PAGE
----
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- Dog Training | Advanced Skills | HAPPY PAWS - PetCare
Advanced Skills Dog Training Our advanced skills service builds on your dog's obedience training to develop strong & dependable responses. Reserve Now What Advanced Skills Training Includes dog training icon TRAINING COVERED: 7 Advanced Skills calendar icon calendar icon SESSIONS: 6 Sessions, 1 Hour Each price icon price icon PRICE: $749.99 Dog Training Skills Included Advanced Training Skills: • Advanced In-Home Commands • Outdoor Off-Leash Obedience • Commands with Leash Walking • Proper Greetings on Leash • Go to Place & Settle Outside • Enter & Exit Car on Command • Proper Etiquette in Pet-Friendly Stores Service Description With this service, our trainers strengthen your dog's responses to commands in-home and in a variety of outdoor, off-leash environments. These training sessions are designed to give you a well-rounded dog who's manners extend to various settings with nurmerous challenges involved. We offer this service as a 6 week course which comes with an hour long in-home training session each week OR as a 2 week course with 3 sessions per week. At the end of each session your trainer will meet with you for 10 - 15 minutes to show you the skills they've taught your dog and how to practice those skills with them yourself. We cover all of the training listed above and can replace any skills that your dog has already mastered with skills you’d like more work on. READY TO GET STARTED? The first step to start working towards your goals is submitting a Reservation Request! Reservations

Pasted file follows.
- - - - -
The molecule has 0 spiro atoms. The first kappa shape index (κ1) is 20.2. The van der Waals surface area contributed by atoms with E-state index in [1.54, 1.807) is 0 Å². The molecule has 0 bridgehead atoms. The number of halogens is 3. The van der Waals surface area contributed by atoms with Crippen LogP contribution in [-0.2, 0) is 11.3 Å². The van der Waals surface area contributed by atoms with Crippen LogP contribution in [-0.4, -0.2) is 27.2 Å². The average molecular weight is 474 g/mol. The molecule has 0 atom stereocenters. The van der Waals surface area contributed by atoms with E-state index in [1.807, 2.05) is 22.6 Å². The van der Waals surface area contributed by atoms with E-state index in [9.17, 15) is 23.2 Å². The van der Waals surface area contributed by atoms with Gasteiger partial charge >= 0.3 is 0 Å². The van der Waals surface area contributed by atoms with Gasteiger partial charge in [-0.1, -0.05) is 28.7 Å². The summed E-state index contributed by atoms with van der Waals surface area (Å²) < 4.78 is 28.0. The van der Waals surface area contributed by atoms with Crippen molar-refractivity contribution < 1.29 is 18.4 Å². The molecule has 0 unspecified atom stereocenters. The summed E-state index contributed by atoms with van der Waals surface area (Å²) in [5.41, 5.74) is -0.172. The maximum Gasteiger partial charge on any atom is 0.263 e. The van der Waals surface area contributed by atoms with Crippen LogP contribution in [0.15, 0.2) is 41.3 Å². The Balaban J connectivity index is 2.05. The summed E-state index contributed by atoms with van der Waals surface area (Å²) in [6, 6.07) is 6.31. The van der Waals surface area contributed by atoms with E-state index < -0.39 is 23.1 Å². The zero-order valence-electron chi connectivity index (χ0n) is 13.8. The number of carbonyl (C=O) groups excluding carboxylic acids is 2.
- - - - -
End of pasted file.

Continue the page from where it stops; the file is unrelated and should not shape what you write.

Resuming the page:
- Psychiatric Service Dog For Sale: Anxiety | Depression | PTSD
Psychiatric Service Dogs We provide psychiatric service dogs & service dogs who are AKC registered & expertly trained. Contact Us What Makes Our Psychiatric Service Dogs Exceptional dog training logo EXPERT TRAINING Professional Service Dog Handlers AKC labradors logo AKC REGISTERED AKC Certified Purebred health certified logo HEALTH GUARANTEE: Veterinarian Checked & Certified Psychiatric Service Dog Benefits Psychiatric Service Dogs Help With: • Anxiety • Depression • Agoraphobia • Schizophrenia • Social Phobias • Bipolar Disorder • Separation Anxiety • Panic & Anxiety Attacks • Emotional Behavioral Disorders • Post Traumatic Stress Disorder (PTSD) • Obsessive Compulsive Disorder (OCD) • Attention Deficit Hyperactivity Disorder (ADHD) What Does Science Say? A survey of the effectiveness of Psychiatric Service Dogs in the treatment of PTSD in veterans by Dr. Gillett and R. Weldrick at McMaster University revealed that 82% of those partnered with a service dog reported a reduction in their symptoms and 40% took less medication. Read More Psychiatric Service Dogs Can: • Interrupt Nightmares • Ease Anxiety & Depression • Aid Ability to Manage Daily Life • Decrease Agitation & Aggression • Lower Heart Rate & Blood Pressure • Decrease Anxiety at Home & in Public • Decrease Loneliness & Provide Comfort • Calm Handler During Emotional Distress • Help Handler Dealing with Mood Swings • Aid with Emotional Overload & Provide Grounding • Help Reorient Handler Experiencing a Stressful Episode • Reassure Person Struggling at Home, Public, or in Crowds. How Do I Get a Psychiatric Service Dog? evaluation icon Submit evaluation Get your FREE online evaluation ! Tell us about your conditions and lifestyle & we'll match you with the perfect dog. approved icon get approved Our PSD dogs are $25,000. Once approved you'll be paired with your psychiatric service dog. We offer financing if needed! dog icon get your psychiatric Service dog We offer in-person pick up & hand-delivery across the U.S.
- Contact Us | HAPPY PAWS - PetCare ®
Contact Us You've got questions, we've got answers! Please email us with the form below. Let's Chat Name: Email: Address: Message: Send Thanks for submitting! Phone: 720-400-0027 | Email: firstname.lastname@example.org |
- BLOG | HAPPY PAWS - PetCare ®